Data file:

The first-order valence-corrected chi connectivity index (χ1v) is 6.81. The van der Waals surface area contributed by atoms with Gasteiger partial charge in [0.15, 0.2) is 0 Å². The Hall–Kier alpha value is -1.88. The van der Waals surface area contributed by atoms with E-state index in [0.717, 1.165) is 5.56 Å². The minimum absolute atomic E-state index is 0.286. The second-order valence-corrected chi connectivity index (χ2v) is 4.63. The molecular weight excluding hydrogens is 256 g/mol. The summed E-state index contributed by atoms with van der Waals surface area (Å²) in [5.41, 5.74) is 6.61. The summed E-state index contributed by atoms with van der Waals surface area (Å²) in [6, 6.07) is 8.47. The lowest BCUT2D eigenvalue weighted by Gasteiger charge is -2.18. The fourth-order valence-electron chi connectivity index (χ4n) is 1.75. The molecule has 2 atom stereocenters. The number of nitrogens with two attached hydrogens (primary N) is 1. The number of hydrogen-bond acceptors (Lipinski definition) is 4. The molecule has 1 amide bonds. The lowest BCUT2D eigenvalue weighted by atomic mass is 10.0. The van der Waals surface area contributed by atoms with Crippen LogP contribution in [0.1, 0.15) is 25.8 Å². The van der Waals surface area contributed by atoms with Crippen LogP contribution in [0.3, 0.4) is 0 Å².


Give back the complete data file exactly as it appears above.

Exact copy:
The first-order valence-corrected chi connectivity index (χ1v) is 6.81. The van der Waals surface area contributed by atoms with Gasteiger partial charge in [0.15, 0.2) is 0 Å². The Hall–Kier alpha value is -1.88. The van der Waals surface area contributed by atoms with E-state index in [0.717, 1.165) is 5.56 Å². The minimum absolute atomic E-state index is 0.286. The second-order valence-corrected chi connectivity index (χ2v) is 4.63. The molecular weight excluding hydrogens is 256 g/mol. The summed E-state index contributed by atoms with van der Waals surface area (Å²) in [5.41, 5.74) is 6.61. The summed E-state index contributed by atoms with van der Waals surface area (Å²) in [6, 6.07) is 8.47. The lowest BCUT2D eigenvalue weighted by Gasteiger charge is -2.18. The fourth-order valence-electron chi connectivity index (χ4n) is 1.75. The molecule has 2 atom stereocenters. The number of nitrogens with two attached hydrogens (primary N) is 1. The number of hydrogen-bond acceptors (Lipinski definition) is 4. The molecule has 1 amide bonds. The lowest BCUT2D eigenvalue weighted by atomic mass is 10.0. The van der Waals surface area contributed by atoms with Crippen LogP contribution in [0.1, 0.15) is 25.8 Å². The van der Waals surface area contributed by atoms with Crippen LogP contribution in [0.3, 0.4) is 0 Å².